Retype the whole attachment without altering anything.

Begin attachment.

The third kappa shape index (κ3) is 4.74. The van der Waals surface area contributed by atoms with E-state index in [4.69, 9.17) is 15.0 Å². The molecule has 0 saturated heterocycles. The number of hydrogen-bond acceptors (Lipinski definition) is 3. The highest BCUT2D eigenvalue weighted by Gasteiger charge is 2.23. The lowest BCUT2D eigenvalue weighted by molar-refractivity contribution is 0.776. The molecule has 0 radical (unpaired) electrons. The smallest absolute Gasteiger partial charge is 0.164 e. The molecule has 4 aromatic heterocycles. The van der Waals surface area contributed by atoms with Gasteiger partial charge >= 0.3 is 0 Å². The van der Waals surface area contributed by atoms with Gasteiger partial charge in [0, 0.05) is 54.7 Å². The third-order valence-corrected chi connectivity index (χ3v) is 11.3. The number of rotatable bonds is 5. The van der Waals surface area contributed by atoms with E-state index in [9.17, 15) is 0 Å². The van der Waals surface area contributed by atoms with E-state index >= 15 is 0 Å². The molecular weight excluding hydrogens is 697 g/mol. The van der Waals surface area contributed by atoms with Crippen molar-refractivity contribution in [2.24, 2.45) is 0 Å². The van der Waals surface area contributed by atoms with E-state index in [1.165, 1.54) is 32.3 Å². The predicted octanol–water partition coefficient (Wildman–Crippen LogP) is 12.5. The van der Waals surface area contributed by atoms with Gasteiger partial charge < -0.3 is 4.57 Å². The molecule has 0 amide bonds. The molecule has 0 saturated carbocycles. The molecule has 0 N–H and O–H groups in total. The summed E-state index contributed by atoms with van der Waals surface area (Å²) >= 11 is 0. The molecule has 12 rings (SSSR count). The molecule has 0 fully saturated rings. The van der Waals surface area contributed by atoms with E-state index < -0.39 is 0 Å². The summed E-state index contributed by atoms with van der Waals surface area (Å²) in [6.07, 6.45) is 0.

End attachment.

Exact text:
The third kappa shape index (κ3) is 4.74. The van der Waals surface area contributed by atoms with E-state index in [4.69, 9.17) is 15.0 Å². The molecule has 0 saturated heterocycles. The number of hydrogen-bond acceptors (Lipinski definition) is 3. The highest BCUT2D eigenvalue weighted by Gasteiger charge is 2.23. The lowest BCUT2D eigenvalue weighted by molar-refractivity contribution is 0.776. The molecule has 0 radical (unpaired) electrons. The smallest absolute Gasteiger partial charge is 0.164 e. The molecule has 4 aromatic heterocycles. The van der Waals surface area contributed by atoms with Gasteiger partial charge >= 0.3 is 0 Å². The van der Waals surface area contributed by atoms with Gasteiger partial charge in [0, 0.05) is 54.7 Å². The third-order valence-corrected chi connectivity index (χ3v) is 11.3. The number of rotatable bonds is 5. The van der Waals surface area contributed by atoms with E-state index in [9.17, 15) is 0 Å². The van der Waals surface area contributed by atoms with E-state index >= 15 is 0 Å². The molecular weight excluding hydrogens is 697 g/mol. The van der Waals surface area contributed by atoms with Crippen molar-refractivity contribution in [2.24, 2.45) is 0 Å². The van der Waals surface area contributed by atoms with E-state index in [1.165, 1.54) is 32.3 Å². The predicted octanol–water partition coefficient (Wildman–Crippen LogP) is 12.5. The van der Waals surface area contributed by atoms with Gasteiger partial charge < -0.3 is 4.57 Å². The molecule has 0 amide bonds. The molecule has 0 saturated carbocycles. The molecule has 0 N–H and O–H groups in total. The summed E-state index contributed by atoms with van der Waals surface area (Å²) >= 11 is 0. The molecule has 12 rings (SSSR count). The molecule has 0 fully saturated rings. The van der Waals surface area contributed by atoms with E-state index < -0.39 is 0 Å². The summed E-state index contributed by atoms with van der Waals surface area (Å²) in [6.07, 6.45) is 0.